Comment: Conflicted (Score 1) 556

by kittylu (#37727110) Attached to: Is Apple Pushing Away Professionals?
As a 22-year pro/consumer user of Apple, I can't really complain... Infinitely more beautiful, useful, productive, and easier-to-use, more stable products than I've ever used. My MacBook Pro, iPhone, and iPad are amazing. OTH, my Quad Core tower at the office is a mess... And isolating the problems requires a close labor intensity of the plague-ridden Quadras and PowerPCs from the 90s. But this is primarily because, as the odd man out at the office, I literally have to "do it all." I put together psentations and proposals for an ad agency, which requires being fluent in multiple versions of both Adobe CS and Microsoft Office on both Apple and Windows. (And don't get me started about how equally sloppy and conflict-ridden both CS5 and Office 2011 are.) With that out of the way, I still find Apple to be more user friendly across the board. There was an interesting article in thiis week's WSJ about how more Fortune 500 companies are embracing the iPhone over other mobile devices, particularly Android, because it is so much easier to manage in terms of security... But low-end consumers opt for Android devices for the price point. My company already follows Apple strategy... While the IT department helped me set up my iPhone, I set up my laptop and new iPad all on my own. For better or worse, once I'm plugged in, I'm in.... So, while there is more from Hidden Valley than just ranch dressing, it all depends on the options the user has at the salad bar, in terms of toppings and dressings.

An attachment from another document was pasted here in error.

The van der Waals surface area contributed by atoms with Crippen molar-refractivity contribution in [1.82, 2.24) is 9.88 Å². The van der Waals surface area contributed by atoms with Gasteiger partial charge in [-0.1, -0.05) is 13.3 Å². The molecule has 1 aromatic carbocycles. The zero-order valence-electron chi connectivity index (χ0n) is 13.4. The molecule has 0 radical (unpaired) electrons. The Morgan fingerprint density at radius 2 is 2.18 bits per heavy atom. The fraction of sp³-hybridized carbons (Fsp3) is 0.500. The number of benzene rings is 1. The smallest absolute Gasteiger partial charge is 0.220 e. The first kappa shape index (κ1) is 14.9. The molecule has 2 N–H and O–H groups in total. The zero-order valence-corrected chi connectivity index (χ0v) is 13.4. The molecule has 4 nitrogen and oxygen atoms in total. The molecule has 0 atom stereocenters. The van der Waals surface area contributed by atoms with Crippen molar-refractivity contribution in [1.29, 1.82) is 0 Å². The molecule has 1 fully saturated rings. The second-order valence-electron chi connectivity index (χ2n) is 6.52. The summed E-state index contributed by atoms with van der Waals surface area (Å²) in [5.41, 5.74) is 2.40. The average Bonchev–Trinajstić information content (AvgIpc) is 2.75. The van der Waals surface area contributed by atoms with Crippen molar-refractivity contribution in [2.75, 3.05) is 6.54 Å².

Comment: Yoga (Score 2) 235

by kittylu (#37726790) Attached to: Ask Slashdot: Ergonomic Office Environment?
I'm not the expert, but I can attest anecdotally, that yoga accomplishes this exactly as it was ascribed by my chiropractor, my teachers, and my friends who practice. The beauty of yoga is the simplicity... Using only the body in terms of strength, stretching, and resistance to actually reverse the effects of sitting at a computer for eight-plus hours a day. And everyone who knows me and my practice says it has made me an infinitely better person. (And vastly improved my dating life.)

Comment: Re:Exercise (Score 1) 235

by kittylu (#37726260) Attached to: Ask Slashdot: Ergonomic Office Environment?
I spend long hours at a computer in advertising. I started to suffer early symptoms of carpal tunnel just over ten years ago, in addition to the constant back pain alleviated by fairly frequent chiropractic treatment. The first thing I did for the carpal tunnel was move my mouse to the left, and use a Wacom tablet on the right. It helped, but wasn't a complete panacea. The second thing I did really changed my life: yoga. My neck, shoulders, back, and wrists have been virtually pain free in the just over eight years I've been practicing. Always a skinny, non-athletic type of guy, I gained weight with muscle tone, and greatly improved my posture and flexibility. It literally saved my life. And at 47 I can totally keep up with the twenty-somethings.